36 years after Bentall tower tragedy, construction industry remains most dangerous

President of B.C. Building Trades Union says safety standards remain unnervingly low.

In January 1981, four workers died during the construction of the Bentall Centre when a fly-form used for pouring concrete broke away from the top of Tower Four.

One of those workers was 21-year-old Brian Stevenson.

His sister-in-law Diane Stevenson still remembers when she received the news of his death.

“They’ve made a mistake … it can’t be … this has to be a nightmare, this can’t be true,” Stevenson recalled thinking at the time. “But it was.”

Between 2005 and 2014, there were a total of 303 work-related deaths within the province’s construction sector, according to WorkSafeBC, more than any other industry.

“There’s statistics and there’s numbers, and people just read them and think ‘okay, it’s just numbers,'” Stevenson told host Gloria Macarenko on CBC’s BC Almanac, “But they’re not. It devastates the families.”

A restructured industry

Safety regulations have evolved since the accident. But, B.C. Building Trades Union president Lee Loftus worries that some contractors within the industry are cutting corners to the detriment of workplace safety.

“We’re starting to slide back. We’ve seen the industry move into a method and a process that’s taking us back into the same types of issues that lead to the [Bentall] accident,” said Loftus.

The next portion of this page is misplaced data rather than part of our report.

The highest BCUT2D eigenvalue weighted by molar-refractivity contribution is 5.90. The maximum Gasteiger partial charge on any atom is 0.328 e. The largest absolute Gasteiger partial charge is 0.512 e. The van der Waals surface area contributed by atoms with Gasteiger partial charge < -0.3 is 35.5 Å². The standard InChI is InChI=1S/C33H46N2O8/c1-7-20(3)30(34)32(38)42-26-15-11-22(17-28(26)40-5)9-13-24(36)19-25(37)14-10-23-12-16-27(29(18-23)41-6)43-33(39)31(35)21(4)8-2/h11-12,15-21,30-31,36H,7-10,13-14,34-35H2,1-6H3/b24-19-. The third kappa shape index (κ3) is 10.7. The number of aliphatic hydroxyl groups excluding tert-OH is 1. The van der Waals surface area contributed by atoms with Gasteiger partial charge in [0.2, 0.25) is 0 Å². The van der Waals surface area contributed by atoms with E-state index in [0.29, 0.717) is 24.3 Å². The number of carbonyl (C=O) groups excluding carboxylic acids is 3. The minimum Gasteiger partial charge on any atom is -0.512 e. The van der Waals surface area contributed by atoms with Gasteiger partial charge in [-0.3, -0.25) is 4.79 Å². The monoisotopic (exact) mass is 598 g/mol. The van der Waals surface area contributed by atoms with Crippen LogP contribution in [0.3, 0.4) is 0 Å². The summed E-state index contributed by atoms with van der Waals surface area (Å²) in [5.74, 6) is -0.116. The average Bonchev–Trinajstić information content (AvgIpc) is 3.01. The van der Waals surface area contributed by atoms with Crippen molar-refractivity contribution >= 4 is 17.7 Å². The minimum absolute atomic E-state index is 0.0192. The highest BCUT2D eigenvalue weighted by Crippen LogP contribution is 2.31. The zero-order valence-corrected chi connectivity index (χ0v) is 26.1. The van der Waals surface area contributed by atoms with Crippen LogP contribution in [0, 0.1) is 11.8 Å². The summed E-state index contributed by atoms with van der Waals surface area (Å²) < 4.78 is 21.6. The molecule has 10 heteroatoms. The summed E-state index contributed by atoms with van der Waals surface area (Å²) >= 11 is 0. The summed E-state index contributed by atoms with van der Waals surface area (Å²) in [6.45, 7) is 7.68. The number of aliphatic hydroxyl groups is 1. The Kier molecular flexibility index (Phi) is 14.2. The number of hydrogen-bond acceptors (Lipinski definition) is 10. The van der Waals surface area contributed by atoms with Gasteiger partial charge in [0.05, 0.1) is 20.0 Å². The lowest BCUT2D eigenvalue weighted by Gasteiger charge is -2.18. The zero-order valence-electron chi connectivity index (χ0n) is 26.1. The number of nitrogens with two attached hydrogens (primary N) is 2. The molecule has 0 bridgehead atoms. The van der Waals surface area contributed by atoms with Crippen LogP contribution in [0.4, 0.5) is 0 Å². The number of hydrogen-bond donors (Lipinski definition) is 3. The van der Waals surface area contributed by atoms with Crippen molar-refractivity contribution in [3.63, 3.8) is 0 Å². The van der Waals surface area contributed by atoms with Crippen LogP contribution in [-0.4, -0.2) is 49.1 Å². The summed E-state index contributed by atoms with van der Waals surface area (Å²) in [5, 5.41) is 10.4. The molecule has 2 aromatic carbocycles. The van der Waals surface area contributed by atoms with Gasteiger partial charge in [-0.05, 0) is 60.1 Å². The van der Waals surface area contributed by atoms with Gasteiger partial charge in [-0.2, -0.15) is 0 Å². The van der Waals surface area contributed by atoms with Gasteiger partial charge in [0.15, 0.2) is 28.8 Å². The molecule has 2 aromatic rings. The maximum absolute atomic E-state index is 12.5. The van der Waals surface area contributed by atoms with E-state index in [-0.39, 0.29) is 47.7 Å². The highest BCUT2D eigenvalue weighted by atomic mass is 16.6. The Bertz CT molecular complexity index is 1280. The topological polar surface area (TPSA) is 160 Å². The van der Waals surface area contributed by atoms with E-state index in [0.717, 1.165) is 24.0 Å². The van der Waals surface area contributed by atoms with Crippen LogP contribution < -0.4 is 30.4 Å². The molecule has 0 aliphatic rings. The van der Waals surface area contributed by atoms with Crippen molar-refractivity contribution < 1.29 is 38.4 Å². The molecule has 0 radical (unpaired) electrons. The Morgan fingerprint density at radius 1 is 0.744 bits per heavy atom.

Loftus says the industry has been restructured, and is now moving away from prime contractors — a builder that has the full responsibility of a projects completion — towards an endless pool of sub-contractors and independent contractors, which are often small businesses or even individual workers that operate with lesser oversight.

“The responsibilities for education, communication, teaching — all of that is disappearing. It creates turmoil in the workplace, it limits liabilities to the owners, and it offloads that to the workers — and workers just want to go to work … they just do whatever the hell they’re told.”

Loftus points to asbestos removal in B.C. as a major area of concern since there is no comprehensive certification program that contractors must undertake before entering the industry.

“If you have independent contractors that have nobody that they’re responsible to and have no assets, you can’t enforce regulations or rules.”